- The Washington Times - Monday, June 4, 2007

ISLAMABAD, Pakistan (AP) — President Pervez Musharraf tightened controls on Pakistan’s television news yesterday, the latest move against dissent in a growing political crisis over his suspension of the chief justice.

Under an emergency ordinance that takes effective immediately, Gen. Musharraf made several amendments to regulations governing the electronic media, including for private television channels that the general has accused of being biased against the government.

The ordinance says authorities can seal the premises of broadcasters or distributors breaking the law and raises possible fines for violations from $16,665 to $166,650.

The Pakistan Media Regulatory Authority (PEMRA), which supervises radio and TV stations, can also suspend the license of an offender.

Mohsin Raza, director of news for the ARY One World channel, said suspension was a serious threat because it would disrupt vital advertising revenue.

“This will let the budding electronic media starve, and thousands of people’s jobs will be at risk,” Mr. Raza told the Associated Press. “This is the worst tool the government is preparing.”

Gen. Musharraf had fostered unprecedented media freedom since he seized power in a 1999 coup. However, he has grown exasperated with extensive coverage of the crisis triggered by his March 9 ouster of Chief Justice Iftikhar Mohammed Chaudhry.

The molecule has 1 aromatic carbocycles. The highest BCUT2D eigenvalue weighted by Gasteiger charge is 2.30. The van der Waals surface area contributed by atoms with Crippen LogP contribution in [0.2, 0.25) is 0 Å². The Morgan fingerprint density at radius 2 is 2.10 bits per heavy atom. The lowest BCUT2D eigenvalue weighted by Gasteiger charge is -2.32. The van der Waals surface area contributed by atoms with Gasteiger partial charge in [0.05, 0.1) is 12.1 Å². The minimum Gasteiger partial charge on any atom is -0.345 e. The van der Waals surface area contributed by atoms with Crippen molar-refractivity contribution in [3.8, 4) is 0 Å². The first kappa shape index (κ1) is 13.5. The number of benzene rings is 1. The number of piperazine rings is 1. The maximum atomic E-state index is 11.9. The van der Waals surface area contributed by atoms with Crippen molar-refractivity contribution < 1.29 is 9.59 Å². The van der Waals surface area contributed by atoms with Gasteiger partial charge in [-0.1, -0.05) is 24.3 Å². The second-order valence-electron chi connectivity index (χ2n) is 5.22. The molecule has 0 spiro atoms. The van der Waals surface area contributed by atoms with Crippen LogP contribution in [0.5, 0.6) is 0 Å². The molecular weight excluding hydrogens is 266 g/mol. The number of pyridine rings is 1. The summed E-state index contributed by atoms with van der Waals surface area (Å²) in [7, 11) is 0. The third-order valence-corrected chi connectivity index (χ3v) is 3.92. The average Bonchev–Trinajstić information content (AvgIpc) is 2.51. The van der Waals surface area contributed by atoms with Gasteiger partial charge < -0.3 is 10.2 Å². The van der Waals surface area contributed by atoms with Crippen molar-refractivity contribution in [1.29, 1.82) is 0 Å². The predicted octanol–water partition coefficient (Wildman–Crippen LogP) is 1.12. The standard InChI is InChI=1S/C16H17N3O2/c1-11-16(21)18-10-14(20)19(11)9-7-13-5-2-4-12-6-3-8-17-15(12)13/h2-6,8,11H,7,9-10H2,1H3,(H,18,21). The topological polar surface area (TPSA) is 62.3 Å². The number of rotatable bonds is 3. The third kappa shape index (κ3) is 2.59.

The turnaround has been accompanied by a spate of threats against and beatings of prominent journalists, although authorities have denied responsibility.

Government officials have accused TV stations of sensationalizing the crisis on talk shows and with live coverage of rallies across the country attended by Chief Justice Chaudhry.

The rallies have drawn large crowds of lawyers and opposition activists calling for Gen. Musharraf to step down or at least give up his role as army chief before he seeks another five-year term as president later this year.

PEMRA spokesman Mohammed Salim said he was unable to provide a copy of the legislation being amended so journalists can determine what other changes had been made. A version posted on the authority’s Web site appeared out of date.

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